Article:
Prolific US sub-prime lender charged with fraud

The Independent | June 5, 2009
By Stephen Foley in New York

Angelo Mozilo, founder of Countrywide Financial, which was once the most prolific sub-prime lender in the US, last night became the first big- company chief executive to be charged with fraud over the credit crisis.

Releasing a slew of damaging emails, the Securities and Exchange Commission, Wall Street's regulator, said it was charging him and his two most senior lieutenants with deceiving investors and insider dealing in the company's shares. Mr Mozilo knew as early as 2006 that his company was offering riskier and riskier loans to ever-riskier borrowers, and that over-zealous employees were selling mortgages that breached even the company's own guidelines.

In emails in 2006, Mr Mozilo described many of his company's loans as "toxic" and as "poison" and he said: "We have no way, with any reasonable certainty, to assess the real risk of holding these loans on our balance sheet... The bottom line is that we are flying blind on how these loans will perform in a stressed environment of higher unemployment, reduced values and slowing home sales."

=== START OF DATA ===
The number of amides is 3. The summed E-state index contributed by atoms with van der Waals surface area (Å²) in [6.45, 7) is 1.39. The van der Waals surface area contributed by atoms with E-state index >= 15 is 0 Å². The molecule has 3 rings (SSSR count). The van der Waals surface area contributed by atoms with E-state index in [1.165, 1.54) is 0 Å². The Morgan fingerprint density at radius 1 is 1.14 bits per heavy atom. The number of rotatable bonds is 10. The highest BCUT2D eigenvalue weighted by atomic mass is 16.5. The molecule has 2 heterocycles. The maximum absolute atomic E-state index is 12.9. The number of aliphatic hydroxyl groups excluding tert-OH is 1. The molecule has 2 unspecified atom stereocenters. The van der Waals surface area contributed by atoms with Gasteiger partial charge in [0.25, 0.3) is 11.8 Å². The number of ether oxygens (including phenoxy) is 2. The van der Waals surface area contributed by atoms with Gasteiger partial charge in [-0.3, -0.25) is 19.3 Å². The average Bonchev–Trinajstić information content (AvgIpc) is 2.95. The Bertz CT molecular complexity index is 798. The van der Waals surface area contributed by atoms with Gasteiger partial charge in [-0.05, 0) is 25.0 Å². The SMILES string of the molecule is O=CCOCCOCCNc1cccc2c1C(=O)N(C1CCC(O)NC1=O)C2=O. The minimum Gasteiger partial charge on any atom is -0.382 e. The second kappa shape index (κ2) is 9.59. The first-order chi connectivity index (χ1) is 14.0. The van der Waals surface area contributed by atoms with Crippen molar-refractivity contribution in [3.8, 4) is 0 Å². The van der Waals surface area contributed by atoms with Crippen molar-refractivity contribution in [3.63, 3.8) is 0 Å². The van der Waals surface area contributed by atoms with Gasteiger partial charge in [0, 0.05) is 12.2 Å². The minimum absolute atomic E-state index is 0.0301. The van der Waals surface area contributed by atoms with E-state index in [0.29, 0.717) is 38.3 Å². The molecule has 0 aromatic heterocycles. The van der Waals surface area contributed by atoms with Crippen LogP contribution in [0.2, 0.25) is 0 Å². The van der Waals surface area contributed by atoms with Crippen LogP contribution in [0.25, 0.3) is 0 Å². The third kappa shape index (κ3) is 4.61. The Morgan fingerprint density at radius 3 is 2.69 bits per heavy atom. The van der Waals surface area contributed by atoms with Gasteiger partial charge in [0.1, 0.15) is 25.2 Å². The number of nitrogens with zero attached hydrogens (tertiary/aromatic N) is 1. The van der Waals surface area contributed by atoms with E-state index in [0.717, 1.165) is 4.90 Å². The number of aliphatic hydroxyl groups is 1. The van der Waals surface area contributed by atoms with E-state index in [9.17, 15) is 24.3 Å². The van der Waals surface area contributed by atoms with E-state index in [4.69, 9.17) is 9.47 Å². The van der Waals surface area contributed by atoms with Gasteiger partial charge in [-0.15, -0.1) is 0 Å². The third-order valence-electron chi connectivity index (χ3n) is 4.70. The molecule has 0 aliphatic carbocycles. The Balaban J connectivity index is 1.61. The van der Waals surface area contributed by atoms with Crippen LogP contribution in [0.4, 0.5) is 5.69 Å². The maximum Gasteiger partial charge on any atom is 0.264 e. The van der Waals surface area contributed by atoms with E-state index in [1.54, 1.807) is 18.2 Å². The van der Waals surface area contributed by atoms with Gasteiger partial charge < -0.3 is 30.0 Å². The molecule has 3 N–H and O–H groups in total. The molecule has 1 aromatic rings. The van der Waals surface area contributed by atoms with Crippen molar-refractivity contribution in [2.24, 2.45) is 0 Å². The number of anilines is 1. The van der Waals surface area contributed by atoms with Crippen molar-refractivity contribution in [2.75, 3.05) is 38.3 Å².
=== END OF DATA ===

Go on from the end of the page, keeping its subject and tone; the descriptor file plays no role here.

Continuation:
Countrywide's loans were packaged into credit derivatives and sold throughout the financial system. When customers defaulted in record numbers, the losses spread across the globe.

"This is the tale of two companies," said Robert Khuzami, director of the SEC's enforcement division. "Countrywide portrayed itself as underwriting mainly prime quality mortgages using high underwriting standards. But concealed from shareholders was the true Countrywide, an increasingly reckless lender assuming greater and greater risk."

Countrywide's former chief operating officer David Sambol and former chief financial officer Eric Sieracki were also served with civil fraud charges last night. Mr Mozilo is additionally accused of insider trading by selling $140m in Countrywide shares at the end of 2006 and early 2007.

Countrywide, which was founded in California in 1969, collapsed last year and was sold to Bank of America, which has now ditched the name.